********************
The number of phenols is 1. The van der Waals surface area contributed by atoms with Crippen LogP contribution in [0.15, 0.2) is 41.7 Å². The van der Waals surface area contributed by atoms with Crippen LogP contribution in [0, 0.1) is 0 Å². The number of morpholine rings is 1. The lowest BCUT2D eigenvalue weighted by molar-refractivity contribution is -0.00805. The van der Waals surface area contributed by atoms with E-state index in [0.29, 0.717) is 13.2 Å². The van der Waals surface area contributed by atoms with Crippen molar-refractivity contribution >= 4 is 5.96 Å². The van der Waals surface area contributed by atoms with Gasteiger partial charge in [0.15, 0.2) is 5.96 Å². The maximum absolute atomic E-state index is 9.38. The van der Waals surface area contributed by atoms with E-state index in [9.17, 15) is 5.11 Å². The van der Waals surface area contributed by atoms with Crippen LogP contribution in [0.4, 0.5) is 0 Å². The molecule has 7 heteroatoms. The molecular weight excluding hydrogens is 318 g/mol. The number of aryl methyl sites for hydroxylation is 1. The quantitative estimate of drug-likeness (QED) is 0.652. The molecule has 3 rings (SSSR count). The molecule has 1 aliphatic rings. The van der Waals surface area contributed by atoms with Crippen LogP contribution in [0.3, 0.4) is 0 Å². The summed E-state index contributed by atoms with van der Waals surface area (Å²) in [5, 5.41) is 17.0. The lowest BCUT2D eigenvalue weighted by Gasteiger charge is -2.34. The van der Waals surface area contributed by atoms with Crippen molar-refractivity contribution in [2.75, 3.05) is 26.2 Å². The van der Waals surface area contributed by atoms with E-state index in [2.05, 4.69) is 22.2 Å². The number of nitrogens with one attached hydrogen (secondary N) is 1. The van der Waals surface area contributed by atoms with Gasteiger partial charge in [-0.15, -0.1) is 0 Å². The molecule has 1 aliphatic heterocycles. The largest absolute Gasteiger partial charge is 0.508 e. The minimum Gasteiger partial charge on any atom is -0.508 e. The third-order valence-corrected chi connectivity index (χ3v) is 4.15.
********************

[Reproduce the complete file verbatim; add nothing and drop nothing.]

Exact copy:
The number of phenols is 1. The van der Waals surface area contributed by atoms with Crippen LogP contribution in [0.15, 0.2) is 41.7 Å². The van der Waals surface area contributed by atoms with Crippen LogP contribution in [0, 0.1) is 0 Å². The number of morpholine rings is 1. The lowest BCUT2D eigenvalue weighted by molar-refractivity contribution is -0.00805. The van der Waals surface area contributed by atoms with E-state index in [0.29, 0.717) is 13.2 Å². The van der Waals surface area contributed by atoms with Crippen molar-refractivity contribution >= 4 is 5.96 Å². The van der Waals surface area contributed by atoms with Gasteiger partial charge in [0.15, 0.2) is 5.96 Å². The maximum absolute atomic E-state index is 9.38. The van der Waals surface area contributed by atoms with E-state index in [9.17, 15) is 5.11 Å². The van der Waals surface area contributed by atoms with Crippen LogP contribution in [0.4, 0.5) is 0 Å². The molecule has 7 heteroatoms. The molecular weight excluding hydrogens is 318 g/mol. The number of aryl methyl sites for hydroxylation is 1. The quantitative estimate of drug-likeness (QED) is 0.652. The molecule has 3 rings (SSSR count). The molecule has 1 aliphatic rings. The van der Waals surface area contributed by atoms with Crippen LogP contribution in [0.3, 0.4) is 0 Å². The summed E-state index contributed by atoms with van der Waals surface area (Å²) in [5, 5.41) is 17.0. The lowest BCUT2D eigenvalue weighted by Gasteiger charge is -2.34. The van der Waals surface area contributed by atoms with Crippen molar-refractivity contribution in [2.75, 3.05) is 26.2 Å². The van der Waals surface area contributed by atoms with E-state index in [2.05, 4.69) is 22.2 Å². The number of nitrogens with one attached hydrogen (secondary N) is 1. The van der Waals surface area contributed by atoms with Gasteiger partial charge in [-0.15, -0.1) is 0 Å². The molecule has 1 aliphatic heterocycles. The largest absolute Gasteiger partial charge is 0.508 e. The minimum Gasteiger partial charge on any atom is -0.508 e. The third-order valence-corrected chi connectivity index (χ3v) is 4.15.